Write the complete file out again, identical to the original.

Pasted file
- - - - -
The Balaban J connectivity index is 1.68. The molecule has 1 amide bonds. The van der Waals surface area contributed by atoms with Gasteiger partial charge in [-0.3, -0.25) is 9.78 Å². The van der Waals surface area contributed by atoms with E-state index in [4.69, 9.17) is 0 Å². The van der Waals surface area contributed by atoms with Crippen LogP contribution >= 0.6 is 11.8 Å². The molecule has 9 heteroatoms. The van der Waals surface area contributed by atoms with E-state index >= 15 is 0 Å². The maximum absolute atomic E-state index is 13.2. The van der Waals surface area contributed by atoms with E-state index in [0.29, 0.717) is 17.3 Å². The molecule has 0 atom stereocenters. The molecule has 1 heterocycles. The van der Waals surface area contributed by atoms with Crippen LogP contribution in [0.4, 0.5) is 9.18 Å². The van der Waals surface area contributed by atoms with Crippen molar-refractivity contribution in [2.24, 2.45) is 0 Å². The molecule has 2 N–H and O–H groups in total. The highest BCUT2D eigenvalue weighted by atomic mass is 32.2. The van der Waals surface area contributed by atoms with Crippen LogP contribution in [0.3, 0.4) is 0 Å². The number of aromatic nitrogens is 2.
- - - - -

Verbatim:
The Balaban J connectivity index is 1.68. The molecule has 1 amide bonds. The van der Waals surface area contributed by atoms with Gasteiger partial charge in [-0.3, -0.25) is 9.78 Å². The van der Waals surface area contributed by atoms with E-state index in [4.69, 9.17) is 0 Å². The van der Waals surface area contributed by atoms with Crippen LogP contribution >= 0.6 is 11.8 Å². The molecule has 9 heteroatoms. The van der Waals surface area contributed by atoms with E-state index >= 15 is 0 Å². The maximum absolute atomic E-state index is 13.2. The van der Waals surface area contributed by atoms with E-state index in [0.29, 0.717) is 17.3 Å². The molecule has 0 atom stereocenters. The molecule has 1 heterocycles. The van der Waals surface area contributed by atoms with Crippen LogP contribution in [0.4, 0.5) is 9.18 Å². The van der Waals surface area contributed by atoms with Crippen molar-refractivity contribution in [2.24, 2.45) is 0 Å². The molecule has 2 N–H and O–H groups in total. The highest BCUT2D eigenvalue weighted by atomic mass is 32.2. The van der Waals surface area contributed by atoms with Crippen LogP contribution in [0.3, 0.4) is 0 Å². The number of aromatic nitrogens is 2.